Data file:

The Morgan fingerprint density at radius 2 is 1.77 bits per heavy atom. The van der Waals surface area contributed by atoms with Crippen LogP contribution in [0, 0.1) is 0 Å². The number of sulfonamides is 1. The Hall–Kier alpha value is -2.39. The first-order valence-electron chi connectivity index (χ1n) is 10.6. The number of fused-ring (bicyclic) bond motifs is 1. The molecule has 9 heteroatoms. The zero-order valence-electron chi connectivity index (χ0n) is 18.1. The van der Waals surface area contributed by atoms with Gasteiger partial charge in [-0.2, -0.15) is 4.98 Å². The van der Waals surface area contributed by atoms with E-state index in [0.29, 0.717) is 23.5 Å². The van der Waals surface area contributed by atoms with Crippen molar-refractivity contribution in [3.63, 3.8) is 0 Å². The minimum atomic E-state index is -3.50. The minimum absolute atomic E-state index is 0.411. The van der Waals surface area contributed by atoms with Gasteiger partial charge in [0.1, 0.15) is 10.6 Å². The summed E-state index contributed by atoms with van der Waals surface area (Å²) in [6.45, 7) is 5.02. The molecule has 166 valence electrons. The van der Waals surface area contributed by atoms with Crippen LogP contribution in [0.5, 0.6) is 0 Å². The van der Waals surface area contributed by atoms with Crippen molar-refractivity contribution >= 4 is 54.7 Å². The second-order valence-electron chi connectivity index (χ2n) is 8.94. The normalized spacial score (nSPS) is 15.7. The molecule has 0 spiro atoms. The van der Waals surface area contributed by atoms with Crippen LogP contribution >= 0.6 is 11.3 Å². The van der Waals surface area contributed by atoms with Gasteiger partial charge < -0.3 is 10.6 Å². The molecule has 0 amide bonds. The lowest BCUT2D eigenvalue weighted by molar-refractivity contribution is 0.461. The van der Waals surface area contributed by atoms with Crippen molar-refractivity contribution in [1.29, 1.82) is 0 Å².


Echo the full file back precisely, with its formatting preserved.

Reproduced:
The Morgan fingerprint density at radius 2 is 1.77 bits per heavy atom. The van der Waals surface area contributed by atoms with Crippen LogP contribution in [0, 0.1) is 0 Å². The number of sulfonamides is 1. The Hall–Kier alpha value is -2.39. The first-order valence-electron chi connectivity index (χ1n) is 10.6. The number of fused-ring (bicyclic) bond motifs is 1. The molecule has 9 heteroatoms. The zero-order valence-electron chi connectivity index (χ0n) is 18.1. The van der Waals surface area contributed by atoms with Gasteiger partial charge in [-0.2, -0.15) is 4.98 Å². The van der Waals surface area contributed by atoms with E-state index in [0.29, 0.717) is 23.5 Å². The van der Waals surface area contributed by atoms with Crippen molar-refractivity contribution in [3.63, 3.8) is 0 Å². The minimum atomic E-state index is -3.50. The minimum absolute atomic E-state index is 0.411. The van der Waals surface area contributed by atoms with Gasteiger partial charge in [0.1, 0.15) is 10.6 Å². The summed E-state index contributed by atoms with van der Waals surface area (Å²) in [6.45, 7) is 5.02. The molecule has 166 valence electrons. The van der Waals surface area contributed by atoms with Crippen LogP contribution in [0.5, 0.6) is 0 Å². The van der Waals surface area contributed by atoms with Crippen molar-refractivity contribution >= 4 is 54.7 Å². The second-order valence-electron chi connectivity index (χ2n) is 8.94. The normalized spacial score (nSPS) is 15.7. The molecule has 0 spiro atoms. The van der Waals surface area contributed by atoms with Crippen LogP contribution >= 0.6 is 11.3 Å². The van der Waals surface area contributed by atoms with Gasteiger partial charge < -0.3 is 10.6 Å². The molecule has 0 amide bonds. The lowest BCUT2D eigenvalue weighted by molar-refractivity contribution is 0.461. The van der Waals surface area contributed by atoms with Crippen molar-refractivity contribution in [1.29, 1.82) is 0 Å².